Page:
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March 29, 2012

Winter 2012 CCS Noon Lecture Series - Ellen Laing

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Ellen Laing
Center Associate, U-M Center for Chinese Studies
Professor Emerita of the History of Art, University of Oregon

"Living Wealth Gods" in the Chinese Popular Print (年画) Tradition

April 3, 2012
Tuesday 12 noon to 1:00 pm
Room 1636 School of Social Work Building
1080 South University

Depictions of a host of different Wealth Gods were standard items in the popular print (nianhua) inventory of the late nineteenth and early twentieth century. Substantial literature exists on these Wealth God representations. One special wealth theme, however, has largely been overlooked-the “Living Wealth God” (huo caishen). In the popular print imagery, the “Living Wealth God” has three dimensions. The first is the depiction of a generic, anonymous “Living Wealth God;” the second is the connection between the anonymous “Living Wealth God” and the practice of “counting the nines” (“nine-nines disperse the cold” jiujiu xiaohan); the third is the representation of identifiable fabulously wealthy people, some of whom earned the appellation “Living Wealth God.” This lecture explores the context and significance of these three categories of “Living Wealth God.”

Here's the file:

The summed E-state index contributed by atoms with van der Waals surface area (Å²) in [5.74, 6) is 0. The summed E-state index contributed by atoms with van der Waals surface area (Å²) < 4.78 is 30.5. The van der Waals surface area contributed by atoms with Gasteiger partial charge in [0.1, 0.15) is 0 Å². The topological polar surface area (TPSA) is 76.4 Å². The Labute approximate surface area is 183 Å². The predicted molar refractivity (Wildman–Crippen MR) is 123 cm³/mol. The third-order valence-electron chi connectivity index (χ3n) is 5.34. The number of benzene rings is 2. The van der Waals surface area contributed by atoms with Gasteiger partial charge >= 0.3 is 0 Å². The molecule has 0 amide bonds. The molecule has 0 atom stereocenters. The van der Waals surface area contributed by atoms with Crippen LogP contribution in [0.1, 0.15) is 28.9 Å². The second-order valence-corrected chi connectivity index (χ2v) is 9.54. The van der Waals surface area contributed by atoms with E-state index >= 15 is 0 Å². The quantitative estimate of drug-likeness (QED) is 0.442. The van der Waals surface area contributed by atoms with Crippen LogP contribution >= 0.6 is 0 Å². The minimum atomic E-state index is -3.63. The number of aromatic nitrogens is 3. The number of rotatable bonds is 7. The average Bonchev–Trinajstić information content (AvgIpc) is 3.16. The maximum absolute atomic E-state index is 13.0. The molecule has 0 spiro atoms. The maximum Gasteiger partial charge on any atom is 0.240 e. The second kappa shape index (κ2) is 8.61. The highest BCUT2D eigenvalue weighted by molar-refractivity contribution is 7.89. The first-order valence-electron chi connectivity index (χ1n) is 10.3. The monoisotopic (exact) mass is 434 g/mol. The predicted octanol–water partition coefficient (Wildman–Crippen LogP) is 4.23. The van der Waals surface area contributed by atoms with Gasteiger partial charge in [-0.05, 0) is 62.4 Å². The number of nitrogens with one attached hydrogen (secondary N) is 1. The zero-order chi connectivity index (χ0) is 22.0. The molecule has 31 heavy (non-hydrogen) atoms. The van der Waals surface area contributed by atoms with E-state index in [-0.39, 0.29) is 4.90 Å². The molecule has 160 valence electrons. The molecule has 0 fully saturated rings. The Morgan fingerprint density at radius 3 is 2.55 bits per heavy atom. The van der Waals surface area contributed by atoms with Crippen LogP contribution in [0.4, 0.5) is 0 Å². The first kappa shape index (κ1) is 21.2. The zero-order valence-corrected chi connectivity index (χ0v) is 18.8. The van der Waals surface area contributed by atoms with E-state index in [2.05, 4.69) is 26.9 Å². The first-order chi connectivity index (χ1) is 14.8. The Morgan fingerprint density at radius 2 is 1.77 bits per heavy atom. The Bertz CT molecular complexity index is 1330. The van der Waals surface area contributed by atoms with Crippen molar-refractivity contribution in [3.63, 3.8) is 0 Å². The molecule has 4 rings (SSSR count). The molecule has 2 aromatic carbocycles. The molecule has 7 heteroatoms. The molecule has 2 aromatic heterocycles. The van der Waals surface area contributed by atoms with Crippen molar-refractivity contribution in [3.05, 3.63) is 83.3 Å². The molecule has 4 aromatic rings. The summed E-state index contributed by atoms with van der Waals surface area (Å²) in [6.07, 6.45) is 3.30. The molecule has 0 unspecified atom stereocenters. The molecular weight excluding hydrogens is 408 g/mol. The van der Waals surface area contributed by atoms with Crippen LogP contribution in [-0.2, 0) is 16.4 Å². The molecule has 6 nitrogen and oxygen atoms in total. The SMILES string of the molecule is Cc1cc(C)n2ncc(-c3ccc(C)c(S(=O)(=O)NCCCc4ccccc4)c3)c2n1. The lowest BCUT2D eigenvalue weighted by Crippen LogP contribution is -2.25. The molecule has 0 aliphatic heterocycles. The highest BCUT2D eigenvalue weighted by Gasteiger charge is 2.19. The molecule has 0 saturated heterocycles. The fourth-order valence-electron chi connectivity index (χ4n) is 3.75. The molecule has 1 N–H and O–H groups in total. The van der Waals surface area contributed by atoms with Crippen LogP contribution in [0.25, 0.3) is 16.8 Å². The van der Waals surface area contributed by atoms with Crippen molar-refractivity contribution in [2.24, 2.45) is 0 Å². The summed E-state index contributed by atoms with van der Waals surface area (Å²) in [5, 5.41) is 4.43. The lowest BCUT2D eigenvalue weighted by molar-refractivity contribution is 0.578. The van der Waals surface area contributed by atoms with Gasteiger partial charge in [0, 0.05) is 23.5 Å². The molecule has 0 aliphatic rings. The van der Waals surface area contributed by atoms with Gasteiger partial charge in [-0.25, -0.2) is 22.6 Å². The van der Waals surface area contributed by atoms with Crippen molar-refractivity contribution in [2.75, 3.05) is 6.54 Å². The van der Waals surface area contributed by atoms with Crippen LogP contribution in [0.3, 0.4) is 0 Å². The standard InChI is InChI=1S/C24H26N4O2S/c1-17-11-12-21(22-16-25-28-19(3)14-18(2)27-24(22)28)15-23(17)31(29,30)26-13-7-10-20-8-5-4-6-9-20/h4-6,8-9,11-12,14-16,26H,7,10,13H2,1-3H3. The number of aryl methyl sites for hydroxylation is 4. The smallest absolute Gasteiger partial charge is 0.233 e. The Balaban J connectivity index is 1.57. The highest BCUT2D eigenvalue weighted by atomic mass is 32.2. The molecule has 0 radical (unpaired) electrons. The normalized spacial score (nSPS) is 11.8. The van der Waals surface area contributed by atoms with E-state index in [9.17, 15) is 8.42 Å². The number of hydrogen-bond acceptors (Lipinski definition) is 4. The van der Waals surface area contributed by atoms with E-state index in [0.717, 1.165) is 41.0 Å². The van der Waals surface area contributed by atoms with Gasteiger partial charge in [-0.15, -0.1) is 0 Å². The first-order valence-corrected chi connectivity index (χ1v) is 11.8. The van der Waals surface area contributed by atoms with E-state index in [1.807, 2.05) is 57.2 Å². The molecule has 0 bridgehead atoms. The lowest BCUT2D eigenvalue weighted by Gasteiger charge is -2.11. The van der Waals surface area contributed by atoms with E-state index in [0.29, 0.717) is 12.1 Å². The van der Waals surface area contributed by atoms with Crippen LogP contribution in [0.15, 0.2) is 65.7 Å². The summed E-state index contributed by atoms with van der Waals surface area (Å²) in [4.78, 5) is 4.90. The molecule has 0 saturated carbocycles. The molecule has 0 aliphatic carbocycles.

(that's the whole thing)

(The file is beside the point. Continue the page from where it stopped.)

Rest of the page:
Ellen Johnston Laing, an Associate at the Center for Chinese Studies at the University of Michigan, received her Ph.D. in Far Eastern Art History at the University of Michigan in 1967. Specializing in Chinese painting and material culture, she has published 60 articles in scholarly journals, as well as presenting numerous papers for academic and general audiences in the United States and abroad. She has published nine books, the most recent of which is Divine Rule and Earthly Bliss: Popular Chinese Prints: The Collection of Gerd and Lottie Wallenstein (Berlin: Museum für Asiatische Kunst, 2010).

Posted by zzhu at March 29, 2012 02:21 PM